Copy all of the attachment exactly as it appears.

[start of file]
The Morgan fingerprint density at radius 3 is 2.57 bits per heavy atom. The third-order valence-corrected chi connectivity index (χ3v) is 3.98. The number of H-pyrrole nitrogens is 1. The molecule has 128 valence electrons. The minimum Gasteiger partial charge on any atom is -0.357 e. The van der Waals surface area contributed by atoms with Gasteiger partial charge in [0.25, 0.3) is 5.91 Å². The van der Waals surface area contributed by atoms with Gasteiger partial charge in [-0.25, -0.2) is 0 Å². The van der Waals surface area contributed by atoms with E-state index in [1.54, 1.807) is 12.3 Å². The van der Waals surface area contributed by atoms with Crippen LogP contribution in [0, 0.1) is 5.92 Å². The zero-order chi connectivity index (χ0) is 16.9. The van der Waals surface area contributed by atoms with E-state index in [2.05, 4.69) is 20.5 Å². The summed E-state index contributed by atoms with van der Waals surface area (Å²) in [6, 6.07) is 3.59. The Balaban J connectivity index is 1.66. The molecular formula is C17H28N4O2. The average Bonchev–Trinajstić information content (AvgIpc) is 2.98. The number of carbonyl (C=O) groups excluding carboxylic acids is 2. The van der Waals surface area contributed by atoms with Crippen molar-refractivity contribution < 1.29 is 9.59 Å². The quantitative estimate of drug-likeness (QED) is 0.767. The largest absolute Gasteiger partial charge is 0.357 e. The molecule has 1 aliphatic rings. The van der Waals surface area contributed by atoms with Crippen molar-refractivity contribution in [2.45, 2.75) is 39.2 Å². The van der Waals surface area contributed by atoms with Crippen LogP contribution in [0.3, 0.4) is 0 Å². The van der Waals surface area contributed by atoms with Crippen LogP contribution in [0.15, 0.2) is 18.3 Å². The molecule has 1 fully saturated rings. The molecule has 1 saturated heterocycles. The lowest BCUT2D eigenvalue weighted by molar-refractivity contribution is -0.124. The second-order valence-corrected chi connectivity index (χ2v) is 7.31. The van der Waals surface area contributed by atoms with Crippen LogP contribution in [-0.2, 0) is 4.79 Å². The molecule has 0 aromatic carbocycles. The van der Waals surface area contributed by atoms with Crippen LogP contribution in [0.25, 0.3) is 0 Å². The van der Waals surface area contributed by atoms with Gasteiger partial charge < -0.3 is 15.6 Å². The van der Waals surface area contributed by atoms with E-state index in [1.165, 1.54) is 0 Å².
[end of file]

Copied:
The Morgan fingerprint density at radius 3 is 2.57 bits per heavy atom. The third-order valence-corrected chi connectivity index (χ3v) is 3.98. The number of H-pyrrole nitrogens is 1. The molecule has 128 valence electrons. The minimum Gasteiger partial charge on any atom is -0.357 e. The van der Waals surface area contributed by atoms with Gasteiger partial charge in [0.25, 0.3) is 5.91 Å². The van der Waals surface area contributed by atoms with Gasteiger partial charge in [-0.25, -0.2) is 0 Å². The van der Waals surface area contributed by atoms with E-state index in [1.54, 1.807) is 12.3 Å². The van der Waals surface area contributed by atoms with Crippen LogP contribution in [0, 0.1) is 5.92 Å². The zero-order chi connectivity index (χ0) is 16.9. The van der Waals surface area contributed by atoms with E-state index in [2.05, 4.69) is 20.5 Å². The summed E-state index contributed by atoms with van der Waals surface area (Å²) in [6, 6.07) is 3.59. The Balaban J connectivity index is 1.66. The molecular formula is C17H28N4O2. The average Bonchev–Trinajstić information content (AvgIpc) is 2.98. The number of carbonyl (C=O) groups excluding carboxylic acids is 2. The van der Waals surface area contributed by atoms with Crippen molar-refractivity contribution < 1.29 is 9.59 Å². The quantitative estimate of drug-likeness (QED) is 0.767. The largest absolute Gasteiger partial charge is 0.357 e. The molecule has 1 aliphatic rings. The van der Waals surface area contributed by atoms with Crippen molar-refractivity contribution in [2.45, 2.75) is 39.2 Å². The van der Waals surface area contributed by atoms with Crippen LogP contribution in [0.3, 0.4) is 0 Å². The van der Waals surface area contributed by atoms with Crippen LogP contribution in [0.15, 0.2) is 18.3 Å². The molecule has 1 fully saturated rings. The molecule has 1 saturated heterocycles. The lowest BCUT2D eigenvalue weighted by molar-refractivity contribution is -0.124. The second-order valence-corrected chi connectivity index (χ2v) is 7.31. The van der Waals surface area contributed by atoms with Crippen LogP contribution in [-0.2, 0) is 4.79 Å². The molecule has 0 aromatic carbocycles. The van der Waals surface area contributed by atoms with Crippen LogP contribution in [0.25, 0.3) is 0 Å². The van der Waals surface area contributed by atoms with Gasteiger partial charge < -0.3 is 15.6 Å². The van der Waals surface area contributed by atoms with E-state index in [1.165, 1.54) is 0 Å².